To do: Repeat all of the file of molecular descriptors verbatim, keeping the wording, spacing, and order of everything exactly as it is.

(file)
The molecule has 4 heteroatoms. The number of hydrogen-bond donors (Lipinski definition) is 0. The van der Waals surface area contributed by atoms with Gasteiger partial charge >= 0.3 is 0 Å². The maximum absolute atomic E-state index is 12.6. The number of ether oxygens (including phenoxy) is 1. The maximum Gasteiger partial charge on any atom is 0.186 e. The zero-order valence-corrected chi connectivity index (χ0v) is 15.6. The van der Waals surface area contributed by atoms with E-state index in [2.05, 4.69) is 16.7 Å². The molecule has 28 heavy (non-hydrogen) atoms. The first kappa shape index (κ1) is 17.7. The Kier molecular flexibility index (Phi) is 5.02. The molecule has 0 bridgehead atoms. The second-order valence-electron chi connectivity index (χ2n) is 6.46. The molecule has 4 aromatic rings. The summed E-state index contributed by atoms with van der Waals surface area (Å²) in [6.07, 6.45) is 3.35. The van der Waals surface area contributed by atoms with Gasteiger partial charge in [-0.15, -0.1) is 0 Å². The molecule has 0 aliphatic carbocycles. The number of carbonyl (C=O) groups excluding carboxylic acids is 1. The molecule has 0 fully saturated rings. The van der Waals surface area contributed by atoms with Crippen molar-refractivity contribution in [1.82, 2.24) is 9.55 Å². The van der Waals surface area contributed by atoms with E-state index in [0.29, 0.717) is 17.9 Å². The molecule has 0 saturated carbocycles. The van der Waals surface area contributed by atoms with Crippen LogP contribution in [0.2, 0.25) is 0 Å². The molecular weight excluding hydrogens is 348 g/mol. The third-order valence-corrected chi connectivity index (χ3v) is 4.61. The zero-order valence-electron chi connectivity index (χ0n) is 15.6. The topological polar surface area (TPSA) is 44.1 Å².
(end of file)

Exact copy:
The molecule has 4 heteroatoms. The number of hydrogen-bond donors (Lipinski definition) is 0. The van der Waals surface area contributed by atoms with Gasteiger partial charge >= 0.3 is 0 Å². The maximum absolute atomic E-state index is 12.6. The number of ether oxygens (including phenoxy) is 1. The maximum Gasteiger partial charge on any atom is 0.186 e. The zero-order valence-corrected chi connectivity index (χ0v) is 15.6. The van der Waals surface area contributed by atoms with E-state index in [2.05, 4.69) is 16.7 Å². The molecule has 28 heavy (non-hydrogen) atoms. The first kappa shape index (κ1) is 17.7. The Kier molecular flexibility index (Phi) is 5.02. The molecule has 0 bridgehead atoms. The second-order valence-electron chi connectivity index (χ2n) is 6.46. The molecule has 4 aromatic rings. The summed E-state index contributed by atoms with van der Waals surface area (Å²) in [6.07, 6.45) is 3.35. The van der Waals surface area contributed by atoms with Gasteiger partial charge in [-0.15, -0.1) is 0 Å². The molecule has 0 aliphatic carbocycles. The number of carbonyl (C=O) groups excluding carboxylic acids is 1. The molecule has 0 fully saturated rings. The van der Waals surface area contributed by atoms with Crippen molar-refractivity contribution in [1.82, 2.24) is 9.55 Å². The van der Waals surface area contributed by atoms with E-state index in [0.29, 0.717) is 17.9 Å². The molecule has 0 saturated carbocycles. The van der Waals surface area contributed by atoms with Crippen LogP contribution in [0.2, 0.25) is 0 Å². The molecular weight excluding hydrogens is 348 g/mol. The third-order valence-corrected chi connectivity index (χ3v) is 4.61. The zero-order valence-electron chi connectivity index (χ0n) is 15.6. The topological polar surface area (TPSA) is 44.1 Å².